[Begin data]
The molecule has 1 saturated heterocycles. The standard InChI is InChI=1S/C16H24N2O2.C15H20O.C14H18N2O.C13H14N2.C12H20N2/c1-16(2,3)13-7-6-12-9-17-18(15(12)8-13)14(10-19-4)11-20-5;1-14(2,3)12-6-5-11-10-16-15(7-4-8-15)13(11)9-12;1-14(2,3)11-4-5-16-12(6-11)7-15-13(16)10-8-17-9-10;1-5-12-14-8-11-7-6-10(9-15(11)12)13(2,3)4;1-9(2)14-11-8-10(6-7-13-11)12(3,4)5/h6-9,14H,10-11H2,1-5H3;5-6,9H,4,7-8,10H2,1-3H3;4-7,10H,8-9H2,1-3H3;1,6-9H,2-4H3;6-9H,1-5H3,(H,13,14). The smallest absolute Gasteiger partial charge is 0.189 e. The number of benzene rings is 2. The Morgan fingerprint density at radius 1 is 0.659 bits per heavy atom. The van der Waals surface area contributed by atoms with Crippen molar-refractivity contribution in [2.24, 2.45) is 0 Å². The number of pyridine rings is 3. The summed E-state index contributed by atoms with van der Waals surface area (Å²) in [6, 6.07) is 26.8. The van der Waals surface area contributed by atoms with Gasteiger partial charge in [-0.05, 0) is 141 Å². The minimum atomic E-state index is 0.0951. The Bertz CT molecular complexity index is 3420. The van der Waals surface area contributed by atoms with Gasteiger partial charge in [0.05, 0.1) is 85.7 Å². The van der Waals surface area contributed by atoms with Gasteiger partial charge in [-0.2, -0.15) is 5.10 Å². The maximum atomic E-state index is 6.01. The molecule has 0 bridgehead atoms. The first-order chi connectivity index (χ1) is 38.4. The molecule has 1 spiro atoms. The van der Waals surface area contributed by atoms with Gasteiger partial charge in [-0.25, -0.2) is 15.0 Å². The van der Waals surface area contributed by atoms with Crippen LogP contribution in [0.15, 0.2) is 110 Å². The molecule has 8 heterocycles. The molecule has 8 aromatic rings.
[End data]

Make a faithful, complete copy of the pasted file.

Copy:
The molecule has 1 saturated heterocycles. The standard InChI is InChI=1S/C16H24N2O2.C15H20O.C14H18N2O.C13H14N2.C12H20N2/c1-16(2,3)13-7-6-12-9-17-18(15(12)8-13)14(10-19-4)11-20-5;1-14(2,3)12-6-5-11-10-16-15(7-4-8-15)13(11)9-12;1-14(2,3)11-4-5-16-12(6-11)7-15-13(16)10-8-17-9-10;1-5-12-14-8-11-7-6-10(9-15(11)12)13(2,3)4;1-9(2)14-11-8-10(6-7-13-11)12(3,4)5/h6-9,14H,10-11H2,1-5H3;5-6,9H,4,7-8,10H2,1-3H3;4-7,10H,8-9H2,1-3H3;1,6-9H,2-4H3;6-9H,1-5H3,(H,13,14). The smallest absolute Gasteiger partial charge is 0.189 e. The number of benzene rings is 2. The Morgan fingerprint density at radius 1 is 0.659 bits per heavy atom. The van der Waals surface area contributed by atoms with Crippen molar-refractivity contribution in [2.24, 2.45) is 0 Å². The number of pyridine rings is 3. The summed E-state index contributed by atoms with van der Waals surface area (Å²) in [6, 6.07) is 26.8. The van der Waals surface area contributed by atoms with Gasteiger partial charge in [-0.05, 0) is 141 Å². The minimum atomic E-state index is 0.0951. The Bertz CT molecular complexity index is 3420. The van der Waals surface area contributed by atoms with Gasteiger partial charge in [0.05, 0.1) is 85.7 Å². The van der Waals surface area contributed by atoms with Gasteiger partial charge in [-0.2, -0.15) is 5.10 Å². The maximum atomic E-state index is 6.01. The molecule has 0 bridgehead atoms. The first-order chi connectivity index (χ1) is 38.4. The molecule has 1 spiro atoms. The van der Waals surface area contributed by atoms with Gasteiger partial charge in [-0.25, -0.2) is 15.0 Å². The van der Waals surface area contributed by atoms with Crippen LogP contribution in [0.15, 0.2) is 110 Å². The molecule has 8 heterocycles. The molecule has 8 aromatic rings.